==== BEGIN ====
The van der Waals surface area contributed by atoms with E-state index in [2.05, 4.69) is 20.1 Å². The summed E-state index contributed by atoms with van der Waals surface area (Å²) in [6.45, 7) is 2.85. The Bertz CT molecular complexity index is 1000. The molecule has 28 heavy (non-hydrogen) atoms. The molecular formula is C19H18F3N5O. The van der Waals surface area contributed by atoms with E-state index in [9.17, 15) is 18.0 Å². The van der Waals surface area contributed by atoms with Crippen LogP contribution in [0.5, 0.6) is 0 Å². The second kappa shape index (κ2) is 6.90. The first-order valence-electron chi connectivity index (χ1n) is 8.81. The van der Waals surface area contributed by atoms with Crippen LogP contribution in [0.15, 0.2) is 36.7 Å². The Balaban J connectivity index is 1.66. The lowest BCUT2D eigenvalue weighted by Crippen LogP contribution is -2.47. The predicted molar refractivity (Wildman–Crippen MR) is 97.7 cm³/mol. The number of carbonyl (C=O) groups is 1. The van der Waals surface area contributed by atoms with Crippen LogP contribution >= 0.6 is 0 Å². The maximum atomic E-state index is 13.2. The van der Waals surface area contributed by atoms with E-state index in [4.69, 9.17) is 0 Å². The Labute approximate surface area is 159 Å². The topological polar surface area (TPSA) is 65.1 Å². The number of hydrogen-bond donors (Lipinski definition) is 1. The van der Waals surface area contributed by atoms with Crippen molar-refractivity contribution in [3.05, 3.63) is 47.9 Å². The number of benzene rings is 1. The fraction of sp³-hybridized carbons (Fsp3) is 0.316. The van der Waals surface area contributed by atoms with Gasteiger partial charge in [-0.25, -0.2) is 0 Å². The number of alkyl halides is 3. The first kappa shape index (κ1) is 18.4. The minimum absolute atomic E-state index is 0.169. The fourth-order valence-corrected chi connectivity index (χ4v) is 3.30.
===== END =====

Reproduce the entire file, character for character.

The van der Waals surface area contributed by atoms with E-state index in [2.05, 4.69) is 20.1 Å². The summed E-state index contributed by atoms with van der Waals surface area (Å²) in [6.45, 7) is 2.85. The Bertz CT molecular complexity index is 1000. The molecule has 28 heavy (non-hydrogen) atoms. The molecular formula is C19H18F3N5O. The van der Waals surface area contributed by atoms with E-state index in [9.17, 15) is 18.0 Å². The van der Waals surface area contributed by atoms with Crippen LogP contribution in [0.5, 0.6) is 0 Å². The second kappa shape index (κ2) is 6.90. The first-order valence-electron chi connectivity index (χ1n) is 8.81. The van der Waals surface area contributed by atoms with Crippen LogP contribution in [0.15, 0.2) is 36.7 Å². The Balaban J connectivity index is 1.66. The lowest BCUT2D eigenvalue weighted by Crippen LogP contribution is -2.47. The predicted molar refractivity (Wildman–Crippen MR) is 97.7 cm³/mol. The number of carbonyl (C=O) groups is 1. The van der Waals surface area contributed by atoms with Crippen LogP contribution >= 0.6 is 0 Å². The maximum atomic E-state index is 13.2. The van der Waals surface area contributed by atoms with E-state index in [4.69, 9.17) is 0 Å². The Labute approximate surface area is 159 Å². The topological polar surface area (TPSA) is 65.1 Å². The number of hydrogen-bond donors (Lipinski definition) is 1. The van der Waals surface area contributed by atoms with Crippen molar-refractivity contribution in [3.05, 3.63) is 47.9 Å². The number of benzene rings is 1. The fraction of sp³-hybridized carbons (Fsp3) is 0.316. The van der Waals surface area contributed by atoms with Gasteiger partial charge in [-0.25, -0.2) is 0 Å². The number of alkyl halides is 3. The first kappa shape index (κ1) is 18.4. The minimum absolute atomic E-state index is 0.169. The fourth-order valence-corrected chi connectivity index (χ4v) is 3.30.